Block on Trump's Asylum Ban Upheld by Supreme Court
Blanket prohibitions on where registered sex offenders can live are unconstitutional, the California Supreme Court unanimously ruled yesterday. The case was brought by registered sex offenders in San Diego who objected to mandatory residency restrictions in the penal code.
Sex offenders can't, for example, live within 2,000 feet of a public or private school or a park where children regularly gather. These requirements, the court said, have done more harm than good to registered sex offenders and bear "no rational relationship to advancing the state's goal of protecting children from sexual predators."
That's How You Get Homeless Sex Offenders
Over the last few decades, it's become increasingly popular to levy ever-more onerous restrictions on people found guilty of certain sex crimes. Who, after all, wouldn't get an electoral boost out of being anti-sex offender? Mandatory residency restrictions are one of those areas where electoral rhetoric and empirical public policy outcomes don't quite line up.
Of the 482 registered sex offenders on active parole in San Diego County, the trial court heard evidence that 34 percent registered as "transient or homeless." Notably, an officer in San Diego Police Department's Sex Crimes Unit "testified to a dramatic increase in the number of sex offender parolees who registered as transient" following the passage of Jessica's Law in 2006.
Ultimately, the trial court found, sex offender parolees "are effectively barred from access to approximately 97 percent of the existing rental property that would otherwise be available to them." And even the remaining 3 percent of rental units might not be fully available for other reasons, including landlords who don't want to rent to them.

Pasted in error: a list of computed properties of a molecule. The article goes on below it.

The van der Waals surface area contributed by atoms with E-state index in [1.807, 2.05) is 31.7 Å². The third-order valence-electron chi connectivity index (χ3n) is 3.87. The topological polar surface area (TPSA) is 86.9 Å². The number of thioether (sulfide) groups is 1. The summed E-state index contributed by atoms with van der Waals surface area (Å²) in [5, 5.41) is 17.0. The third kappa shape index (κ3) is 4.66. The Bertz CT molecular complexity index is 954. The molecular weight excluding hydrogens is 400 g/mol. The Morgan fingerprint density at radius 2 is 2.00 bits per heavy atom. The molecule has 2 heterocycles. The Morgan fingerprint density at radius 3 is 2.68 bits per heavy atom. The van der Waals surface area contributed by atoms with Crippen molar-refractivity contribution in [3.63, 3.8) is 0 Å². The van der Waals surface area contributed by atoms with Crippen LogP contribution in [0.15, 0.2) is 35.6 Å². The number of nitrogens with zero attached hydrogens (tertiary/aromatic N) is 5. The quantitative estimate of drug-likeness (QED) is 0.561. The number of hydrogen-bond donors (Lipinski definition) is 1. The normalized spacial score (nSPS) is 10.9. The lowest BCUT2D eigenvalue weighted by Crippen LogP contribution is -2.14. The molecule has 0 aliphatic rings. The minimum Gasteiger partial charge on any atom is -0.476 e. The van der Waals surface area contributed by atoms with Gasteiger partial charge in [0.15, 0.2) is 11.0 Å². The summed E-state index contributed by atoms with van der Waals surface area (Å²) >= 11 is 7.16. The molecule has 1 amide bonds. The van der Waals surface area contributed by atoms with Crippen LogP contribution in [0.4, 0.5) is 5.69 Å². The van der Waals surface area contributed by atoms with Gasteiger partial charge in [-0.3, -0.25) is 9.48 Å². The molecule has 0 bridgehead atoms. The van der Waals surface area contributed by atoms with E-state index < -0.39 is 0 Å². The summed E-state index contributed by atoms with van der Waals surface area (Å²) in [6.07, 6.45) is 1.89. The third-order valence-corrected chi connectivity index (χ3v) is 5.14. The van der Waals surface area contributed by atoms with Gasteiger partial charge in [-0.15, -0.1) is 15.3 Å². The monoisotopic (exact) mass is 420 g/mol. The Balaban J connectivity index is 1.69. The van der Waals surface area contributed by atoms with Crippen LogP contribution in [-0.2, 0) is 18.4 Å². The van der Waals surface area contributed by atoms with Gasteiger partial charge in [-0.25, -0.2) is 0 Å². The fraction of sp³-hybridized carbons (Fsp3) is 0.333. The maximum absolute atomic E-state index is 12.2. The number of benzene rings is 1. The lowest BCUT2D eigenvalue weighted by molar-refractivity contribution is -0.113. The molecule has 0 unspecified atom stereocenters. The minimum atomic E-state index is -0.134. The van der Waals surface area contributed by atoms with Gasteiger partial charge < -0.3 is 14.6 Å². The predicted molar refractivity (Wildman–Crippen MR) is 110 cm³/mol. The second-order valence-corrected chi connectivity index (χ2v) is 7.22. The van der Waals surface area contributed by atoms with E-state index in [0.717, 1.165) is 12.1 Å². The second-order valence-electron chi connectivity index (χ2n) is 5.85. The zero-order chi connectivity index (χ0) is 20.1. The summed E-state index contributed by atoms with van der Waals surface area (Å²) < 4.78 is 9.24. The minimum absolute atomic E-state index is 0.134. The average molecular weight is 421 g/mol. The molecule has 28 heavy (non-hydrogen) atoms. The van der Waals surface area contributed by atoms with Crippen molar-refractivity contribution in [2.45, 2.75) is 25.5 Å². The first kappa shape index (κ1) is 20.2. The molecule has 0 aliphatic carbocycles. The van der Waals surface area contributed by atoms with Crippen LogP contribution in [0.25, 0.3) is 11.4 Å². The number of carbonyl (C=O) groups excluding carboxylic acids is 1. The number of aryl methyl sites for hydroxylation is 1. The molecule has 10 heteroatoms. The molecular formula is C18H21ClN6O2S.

This Doesn't Survive Even Rational Basis Review
That's troubling, but rational basis review is an incredibly deferential standard. Even under that level of review, though, the California Supreme Court said a blanket prohibition doesn't pass constitutional muster. The effect of the law actually frustrates the law's legitimate purpose: Homeless and transient sex offenders are harder to track than those who have homes, so a law has the effect of making a large chunk of sex offenders more difficult to track than they would be without the residency restrictions.
The court also found troubling San Diego's apparently arbitrary enforcement of the law, which included memos to parole officers instructing them not to advise parolees where they could live without running afoul of the law. (It's almost as though certain people in the CDCR and San Diego County wanted paroled sex offenders to reside in the wrong places, allowing them to be re-arrested and prosecuted for violating their parole. Hmm ...).
So is the state without any power to do anything about sex offenders? Actually, no: The Court of Appeal pointed out that judges retain the authority to impose discretionary residency restrictions that, unlike the blanket prohibitions, are based on "the particularized circumstances of each individual parolee" and could actually work in the public interest.
As with the Ninth Circuit's decision last November to strike California's Internet reporting requirements for sex offenders, courts seem poised to rein in many of the more punitive and overwrought statutes that appear designed not only to punish sex offenders over the course of their entire lives, but also to tilt the scales in favor of the state that the offender will mess up on a procedural requirement and end up back in prison.